Better prices are available for calves and yearlings with third-party verification (TPV) of solid preconditioning and age and source verification. But you may have to find a special sale to take it to the bank.
Research by the Iowa Beef Center (IBC) shows that from October 2005 to February 2006, TPV of preconditioning claims of certified vaccination and at least 30 days weaning received a significantly higher premium than similar uncertified claims.
The premium hit $6.15/cwt. over the regular cash market, well ahead of the cost of a proper vaccination and preconditioning program. Calves with uncertified claims or only the seller's word of vaccinations and at least 30 days weaning received $3.40/cwt. more than the base cash price, but $2.75 below the TPV price.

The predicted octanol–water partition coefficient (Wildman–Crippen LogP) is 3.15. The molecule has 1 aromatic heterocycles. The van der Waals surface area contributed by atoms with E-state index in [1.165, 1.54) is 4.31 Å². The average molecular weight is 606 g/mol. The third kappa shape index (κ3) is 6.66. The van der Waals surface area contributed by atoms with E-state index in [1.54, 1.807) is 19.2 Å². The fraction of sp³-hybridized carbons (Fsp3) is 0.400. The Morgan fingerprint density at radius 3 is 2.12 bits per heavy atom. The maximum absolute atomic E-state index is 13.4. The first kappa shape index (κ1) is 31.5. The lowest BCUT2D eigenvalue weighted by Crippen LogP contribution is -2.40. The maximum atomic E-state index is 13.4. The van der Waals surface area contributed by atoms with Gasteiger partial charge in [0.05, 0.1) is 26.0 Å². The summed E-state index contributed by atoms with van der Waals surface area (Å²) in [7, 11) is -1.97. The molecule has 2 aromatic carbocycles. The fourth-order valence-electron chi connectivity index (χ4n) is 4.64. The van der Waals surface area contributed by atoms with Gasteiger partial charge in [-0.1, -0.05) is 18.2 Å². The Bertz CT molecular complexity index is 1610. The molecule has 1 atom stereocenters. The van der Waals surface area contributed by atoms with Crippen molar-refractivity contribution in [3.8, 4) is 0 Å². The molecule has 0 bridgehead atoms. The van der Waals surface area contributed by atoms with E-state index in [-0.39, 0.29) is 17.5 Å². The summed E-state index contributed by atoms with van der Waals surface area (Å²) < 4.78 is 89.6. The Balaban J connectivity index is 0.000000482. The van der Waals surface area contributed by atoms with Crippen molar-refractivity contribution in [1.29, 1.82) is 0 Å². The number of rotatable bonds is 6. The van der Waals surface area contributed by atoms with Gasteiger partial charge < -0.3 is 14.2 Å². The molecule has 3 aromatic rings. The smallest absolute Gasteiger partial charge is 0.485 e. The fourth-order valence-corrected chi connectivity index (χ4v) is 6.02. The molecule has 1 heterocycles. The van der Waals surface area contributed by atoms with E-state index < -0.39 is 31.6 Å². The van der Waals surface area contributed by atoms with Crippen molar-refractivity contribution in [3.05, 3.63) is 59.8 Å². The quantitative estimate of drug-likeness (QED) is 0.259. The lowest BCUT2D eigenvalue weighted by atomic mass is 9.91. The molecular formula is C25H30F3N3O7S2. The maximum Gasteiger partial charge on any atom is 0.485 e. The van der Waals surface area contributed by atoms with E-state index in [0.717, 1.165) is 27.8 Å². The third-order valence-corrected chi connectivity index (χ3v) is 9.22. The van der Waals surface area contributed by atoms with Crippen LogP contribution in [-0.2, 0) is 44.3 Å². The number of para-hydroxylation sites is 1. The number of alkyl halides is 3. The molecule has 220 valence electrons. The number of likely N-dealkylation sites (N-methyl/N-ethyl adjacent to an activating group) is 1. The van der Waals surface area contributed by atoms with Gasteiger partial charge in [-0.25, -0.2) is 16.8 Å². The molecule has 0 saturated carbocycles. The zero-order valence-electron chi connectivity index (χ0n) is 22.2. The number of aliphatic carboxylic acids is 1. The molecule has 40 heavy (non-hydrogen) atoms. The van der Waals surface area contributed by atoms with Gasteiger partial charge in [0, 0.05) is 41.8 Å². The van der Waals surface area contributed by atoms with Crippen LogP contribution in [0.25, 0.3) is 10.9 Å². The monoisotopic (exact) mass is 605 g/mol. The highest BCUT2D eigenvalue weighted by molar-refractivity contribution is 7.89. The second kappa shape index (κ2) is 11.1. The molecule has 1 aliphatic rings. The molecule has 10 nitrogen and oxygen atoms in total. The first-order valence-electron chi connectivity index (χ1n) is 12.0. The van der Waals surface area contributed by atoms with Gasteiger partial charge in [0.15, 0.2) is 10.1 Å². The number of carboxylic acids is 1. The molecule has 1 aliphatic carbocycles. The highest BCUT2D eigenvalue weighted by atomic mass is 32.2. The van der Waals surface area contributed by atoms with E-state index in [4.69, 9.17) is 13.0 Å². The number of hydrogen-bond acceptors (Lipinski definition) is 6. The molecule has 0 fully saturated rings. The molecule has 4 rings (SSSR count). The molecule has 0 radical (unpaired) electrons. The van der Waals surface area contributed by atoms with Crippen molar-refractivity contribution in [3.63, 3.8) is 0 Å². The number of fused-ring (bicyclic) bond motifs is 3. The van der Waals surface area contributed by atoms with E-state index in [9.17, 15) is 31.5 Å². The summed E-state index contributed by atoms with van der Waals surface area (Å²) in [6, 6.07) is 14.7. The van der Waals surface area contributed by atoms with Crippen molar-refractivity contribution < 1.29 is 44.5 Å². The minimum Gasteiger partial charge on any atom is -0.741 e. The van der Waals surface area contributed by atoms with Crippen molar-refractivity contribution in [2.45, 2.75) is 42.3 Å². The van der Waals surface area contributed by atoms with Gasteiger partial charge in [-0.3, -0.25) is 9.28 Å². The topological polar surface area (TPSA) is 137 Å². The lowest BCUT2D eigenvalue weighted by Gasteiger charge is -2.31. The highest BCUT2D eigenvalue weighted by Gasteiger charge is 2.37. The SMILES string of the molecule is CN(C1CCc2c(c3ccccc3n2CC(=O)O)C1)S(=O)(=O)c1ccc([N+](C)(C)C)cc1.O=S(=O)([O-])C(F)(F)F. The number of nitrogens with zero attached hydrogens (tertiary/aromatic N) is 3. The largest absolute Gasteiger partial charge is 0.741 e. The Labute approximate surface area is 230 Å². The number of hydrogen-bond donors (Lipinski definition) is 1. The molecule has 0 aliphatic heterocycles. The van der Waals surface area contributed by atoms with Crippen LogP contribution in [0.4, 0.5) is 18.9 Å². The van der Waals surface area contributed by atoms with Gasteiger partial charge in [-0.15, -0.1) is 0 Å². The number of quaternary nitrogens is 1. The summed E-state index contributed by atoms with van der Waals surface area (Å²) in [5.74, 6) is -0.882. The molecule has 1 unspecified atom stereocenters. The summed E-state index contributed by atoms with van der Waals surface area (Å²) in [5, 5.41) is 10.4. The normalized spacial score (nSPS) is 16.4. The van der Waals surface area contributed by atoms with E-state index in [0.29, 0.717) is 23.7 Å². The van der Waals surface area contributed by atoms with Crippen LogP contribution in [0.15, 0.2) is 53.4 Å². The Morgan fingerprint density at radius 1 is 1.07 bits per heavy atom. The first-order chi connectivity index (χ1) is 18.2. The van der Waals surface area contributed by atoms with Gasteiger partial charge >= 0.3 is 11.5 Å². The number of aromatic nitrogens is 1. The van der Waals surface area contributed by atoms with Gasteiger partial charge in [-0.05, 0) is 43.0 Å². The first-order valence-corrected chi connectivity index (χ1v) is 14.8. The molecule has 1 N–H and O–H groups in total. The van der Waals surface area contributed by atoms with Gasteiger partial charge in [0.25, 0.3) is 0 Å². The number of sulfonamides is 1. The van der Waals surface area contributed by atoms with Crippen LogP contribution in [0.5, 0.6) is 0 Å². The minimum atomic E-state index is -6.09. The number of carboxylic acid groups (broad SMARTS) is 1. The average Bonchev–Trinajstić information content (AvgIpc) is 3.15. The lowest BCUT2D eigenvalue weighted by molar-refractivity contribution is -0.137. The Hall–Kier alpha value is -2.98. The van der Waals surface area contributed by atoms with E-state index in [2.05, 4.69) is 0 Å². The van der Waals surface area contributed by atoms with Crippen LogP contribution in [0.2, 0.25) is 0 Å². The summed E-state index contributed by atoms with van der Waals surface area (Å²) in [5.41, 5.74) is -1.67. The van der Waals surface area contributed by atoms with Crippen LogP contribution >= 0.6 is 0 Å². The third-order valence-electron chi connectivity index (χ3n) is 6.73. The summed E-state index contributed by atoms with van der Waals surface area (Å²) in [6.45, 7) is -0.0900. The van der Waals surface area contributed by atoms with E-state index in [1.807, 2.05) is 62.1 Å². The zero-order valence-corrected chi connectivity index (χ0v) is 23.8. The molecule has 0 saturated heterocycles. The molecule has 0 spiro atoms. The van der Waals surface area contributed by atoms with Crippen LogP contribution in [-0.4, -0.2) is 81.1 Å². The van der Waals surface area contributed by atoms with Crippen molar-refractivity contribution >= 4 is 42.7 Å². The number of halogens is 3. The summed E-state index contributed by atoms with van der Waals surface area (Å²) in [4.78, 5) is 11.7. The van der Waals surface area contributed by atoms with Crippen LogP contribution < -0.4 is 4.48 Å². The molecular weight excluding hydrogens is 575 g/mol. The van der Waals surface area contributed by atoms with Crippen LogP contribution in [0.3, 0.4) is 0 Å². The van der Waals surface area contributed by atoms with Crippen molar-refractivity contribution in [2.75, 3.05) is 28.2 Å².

Calves with vaccinations but without a 30-day weaning claim, weaning claim without a specific date, or weaning claim for less than 30 days, received $3.14/cwt. more than the base in the IBC study. Calves with only vaccination claims received $2.42/cwt. more than the base.
Iowa State University agricultural economist Harun Bulut worked with IBC director and fellow economist John Lawrence on the study that examined 105 sales in nine Iowa auction markets. More than 20,000 lots and 160,000 head were observed. Base calves were clean animals without vaccination and weaning claims, heifer, dehorned, non-black, not fleshy and healthy calves.
"Buyers at auctions included feedyards, stocker operators and others," Bulut says. "Our recorders collected data on such market variables as sex, lot size and all of the rest, as well as price differences between calves preconditioned and documented in various ways."